Menendez was accused of accepting gifts and contributions to his campaign from Melgen in exchange for his political influence.

However, in contrast to his first federal corruption trial, Menendez's support among the state's Democratic elite waned on Friday.

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Menendez, 69, has maintained his political relevance for almost 50 years.

Additionally, Menendez is charged with attempting to sabotage the prosecution of one of the businessmen by lobbying for the appointment of Philip R. Sellinger to the position of U.S. attorney for New Jersey because he believed he could exert influence on Sellinger.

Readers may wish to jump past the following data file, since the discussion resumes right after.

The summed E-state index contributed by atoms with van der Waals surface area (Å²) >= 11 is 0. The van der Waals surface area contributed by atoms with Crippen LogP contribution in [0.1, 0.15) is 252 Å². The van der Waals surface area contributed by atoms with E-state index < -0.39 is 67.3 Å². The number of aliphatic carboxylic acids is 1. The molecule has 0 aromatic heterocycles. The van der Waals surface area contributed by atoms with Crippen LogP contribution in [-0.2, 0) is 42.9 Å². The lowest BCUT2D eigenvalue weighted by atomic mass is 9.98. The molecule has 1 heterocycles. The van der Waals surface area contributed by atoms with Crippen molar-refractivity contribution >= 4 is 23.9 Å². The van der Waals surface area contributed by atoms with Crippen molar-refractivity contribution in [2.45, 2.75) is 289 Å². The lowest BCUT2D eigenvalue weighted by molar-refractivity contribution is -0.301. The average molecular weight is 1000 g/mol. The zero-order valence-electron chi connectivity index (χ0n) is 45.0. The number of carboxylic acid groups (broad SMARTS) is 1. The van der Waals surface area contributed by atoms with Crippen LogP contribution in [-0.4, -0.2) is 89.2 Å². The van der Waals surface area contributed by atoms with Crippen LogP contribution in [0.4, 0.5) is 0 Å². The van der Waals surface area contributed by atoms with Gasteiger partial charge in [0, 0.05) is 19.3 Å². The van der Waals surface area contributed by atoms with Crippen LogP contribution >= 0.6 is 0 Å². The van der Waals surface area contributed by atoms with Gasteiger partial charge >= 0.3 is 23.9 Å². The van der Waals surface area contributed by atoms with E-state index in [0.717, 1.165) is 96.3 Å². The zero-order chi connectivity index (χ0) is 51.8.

Authorities discovered $480,000 in cash in Menendez's home, much of it stashed in closets, clothing, and a safe, along with more than $100,000 worth of gold bars, according to the prosecution.

Nadine Menendez "denies any criminal conduct," according to her attorney David Schertler, and "will vigorously contest these charges in court."

Menendez appears to be the first sitting senator in U.S. history to have been indicted on two unrelated criminal matters, according to the Senate Historical Office.

He faces reelection next year in a bid to extend his three-decade career in Washington as Democrats hold a narrow majority in the Senate.